One Foot in Front of the Other

This week’s One Foot in Front of the Other walk features special guest Susanna Ryan, creator of Seattle Walk Report and author of “Secret Seattle,” who designed this excellent 3-mile loop around Mount Baker.

Seattle Walk Report creator returns with ‘Secret Seattle,’ a guide to Seattle’s living history

Stringing together several parks with stellar Lake Washington and Mount Rainier views, and with bits of living Seattle history scattered throughout the route, this walk is worth an afternoon. Check it out for a taste of the Central District and South Seattle as the seasons change.

South Seattle loop

Round-trip distance: 3.3 miles

Our walk starts at Sam Smith Park on Martin Luther King Jr. Way South. Look for the paved path accented by a series of rock sculptures paired with philosophical musings from Lao Tze, Plato and others. “Crooked is the path of eternity,” writes the always-cheery Nietzsche, next to a metal etching of a stick figure on a winding trail between two obelisks. Each quote/stone duo has an antithesis opposite it on the path, with contrasts like DAWN / TWILIGHT scrawled across the concrete.

Continue down this existential pathway to the Mount Baker Ridge Tunnel, which prods anxiety in the form of passing bikers but is generally less thought-provoking. The tunnel was recognized by the American Society of Civil Engineers as an Outstanding Civil Engineering Achievement in 1990 and today features an ever-changing collage of graffiti and freestyle art. There are gorgeous murals, like a pair of metallic snakes shimmering black and silver, and also abandoned sketches, CDC conspiracy theories and proclamations like, “We stan Nicki.”

You’ll emerge from the tunnel and be greeted by views across Lake Washington to Mercer Island and beyond. Keeping an eye out for bikers coming in hot from the Homer M. Hadley and Lacey V. Murrow memorial bridges, take three uphill lefts to reach Lake Washington Boulevard South and the East Portal Viewpoint.


Take a moment at this tiny plaza to admire the floating bridges, which were an engineering marvel upon their 1940 completion. The bridge-tunnel complex was designated a National Historic Civil Engineering Landmark in 2008; of course, the real stars on the horizon are the Cascades and Mount Rainier beyond Seward Park to the southeast.

Follow Lake Washington Boulevard south through upper Mount Baker, which is rife with gorgeous gardens and homes worth unimaginable sums with giant evergreens in the front yards. A stone’s throw down the road is Colman Park, just beyond the Ellsworth Storey Cottages, built between 1913 and 1917.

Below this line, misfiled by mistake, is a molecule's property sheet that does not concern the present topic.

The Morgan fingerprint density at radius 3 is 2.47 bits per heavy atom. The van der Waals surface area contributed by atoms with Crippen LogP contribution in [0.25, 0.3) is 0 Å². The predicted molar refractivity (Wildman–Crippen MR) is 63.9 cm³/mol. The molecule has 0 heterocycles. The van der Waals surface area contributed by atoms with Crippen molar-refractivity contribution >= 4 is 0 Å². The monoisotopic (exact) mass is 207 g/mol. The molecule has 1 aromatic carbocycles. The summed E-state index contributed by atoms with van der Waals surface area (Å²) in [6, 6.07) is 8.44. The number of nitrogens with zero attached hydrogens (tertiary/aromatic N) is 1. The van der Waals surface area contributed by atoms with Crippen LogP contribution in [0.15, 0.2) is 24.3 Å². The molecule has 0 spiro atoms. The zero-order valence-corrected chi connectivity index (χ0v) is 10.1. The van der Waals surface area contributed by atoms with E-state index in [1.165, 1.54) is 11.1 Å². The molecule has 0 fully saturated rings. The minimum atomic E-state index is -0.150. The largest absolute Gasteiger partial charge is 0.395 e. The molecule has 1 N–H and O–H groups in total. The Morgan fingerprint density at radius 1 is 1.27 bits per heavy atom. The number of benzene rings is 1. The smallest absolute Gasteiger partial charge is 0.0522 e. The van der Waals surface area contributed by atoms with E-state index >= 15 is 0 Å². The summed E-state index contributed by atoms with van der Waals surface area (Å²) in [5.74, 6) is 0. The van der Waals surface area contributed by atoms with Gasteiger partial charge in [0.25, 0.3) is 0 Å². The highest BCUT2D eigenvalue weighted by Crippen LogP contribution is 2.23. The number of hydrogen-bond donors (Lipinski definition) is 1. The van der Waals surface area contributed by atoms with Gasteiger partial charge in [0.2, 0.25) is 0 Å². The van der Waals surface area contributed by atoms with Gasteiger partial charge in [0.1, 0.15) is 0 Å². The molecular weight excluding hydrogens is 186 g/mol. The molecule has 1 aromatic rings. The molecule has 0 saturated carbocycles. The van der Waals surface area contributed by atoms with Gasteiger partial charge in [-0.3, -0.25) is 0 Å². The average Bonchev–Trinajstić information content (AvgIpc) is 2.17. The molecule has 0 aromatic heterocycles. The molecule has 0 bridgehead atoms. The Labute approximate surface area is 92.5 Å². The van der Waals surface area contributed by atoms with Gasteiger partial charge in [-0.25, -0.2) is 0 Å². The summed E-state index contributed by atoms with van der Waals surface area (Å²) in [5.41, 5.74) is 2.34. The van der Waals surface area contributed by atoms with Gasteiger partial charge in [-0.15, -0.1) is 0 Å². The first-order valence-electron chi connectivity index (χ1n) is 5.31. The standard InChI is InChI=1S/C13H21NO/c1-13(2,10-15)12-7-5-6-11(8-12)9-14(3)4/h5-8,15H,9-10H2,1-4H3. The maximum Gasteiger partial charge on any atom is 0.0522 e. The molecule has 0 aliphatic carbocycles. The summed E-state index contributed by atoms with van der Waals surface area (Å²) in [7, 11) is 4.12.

Just before the sign welcoming visitors to this Olmsted Brothers-designed gem, hop on the dirt path leading into the woods at left. If you miss the shortcut, fret not: The dirt path leads to the boulevard, popular with bikers. Keep that head up.

Reconnect with the tree-lined boulevard at the bottom of the hill, inland from Colman Beach, and head south along Lake Washington Boulevard with the water to your left. Mount Baker Beach is a great place to catch your breath, use the restroom or take a dip in the lake (if you dare). (That parenthetical is pulling double duty; Lake Washington is frigid, sure, but on dry land, if you’re scared of spiders and you have to hit the bathroom, don’t look up. You’ve been warned.)

Turn away from the beach, cross the street and continue on the paved path into Mount Baker Park. Look for the impressive, 6-ton granite lantern between the path and Lake Park Drive South. This was a gift from Japanese businessman Kojiro Matsukata of Kobe, Japan, to the city of Seattle in 1911 following the Alaska-Yukon-Pacific Exposition in 1909. Keep going uphill after admiring the faded lantern.

You’ll pop out of the park at the corner of South McClellan Street and Mount Rainier Drive South. Look for grassy Mount Baker Boulevard across the street, but don’t skip the can’t-miss neighborhood gardens leading to Franklin High School. On a walk last month, one especially eye-catching garden had sunflowers, pumpkins and flowers of all varieties of colors and smells blooming in gorgeous harmony.


On our walk, Susanna pointed out a hand-painted sign on the boulevard asking visitors not to play “hardball” here. She said it’s consistent with other antiquated park signs from the 1950s that still hang in trees at various Seattle parks, historical Easter eggs nailed right into tree trunks.

Beyond the high school, 30th Avenue South features more brick houses and pretty yards (including one yard within a yard outfitted for fairies, complete with a mushroom yurt of sorts). Our route leads uphill and north beyond the Franklin High School football field.

Martin Luther King Jr. Way South routes directly back to our starting point, but if you get distracted by a dog out for a neighborhood walk and miss your turn, South Walker Street also connects to Martin Luther King Jr. Memorial Park and our map. There’s a shallow pool and monument there that are worth a moment of silent reflection before finishing up this walk.

Whether on MLK or 28th Avenue South, walk north using the Seattle skyline as your guide. Beyond the Amy Yee Tennis Center and South Massachusetts Street is the southern edge of Sam Smith Park, where you’ll happen upon “Urban Peace Circle,” a bronze piece in the form of a lightning bolt by iconic Seattle sculptor Gerard Tsutakawa. The piece is dedicated to Seattle children killed by gun violence in the inner city.

Just beyond the bolt is the gravel pathway where we began. Check back in with William Blake, Isaiah and company if you’d like to further contemplate the meaning of life. Or (no judgment) just get back to your car and get home safe.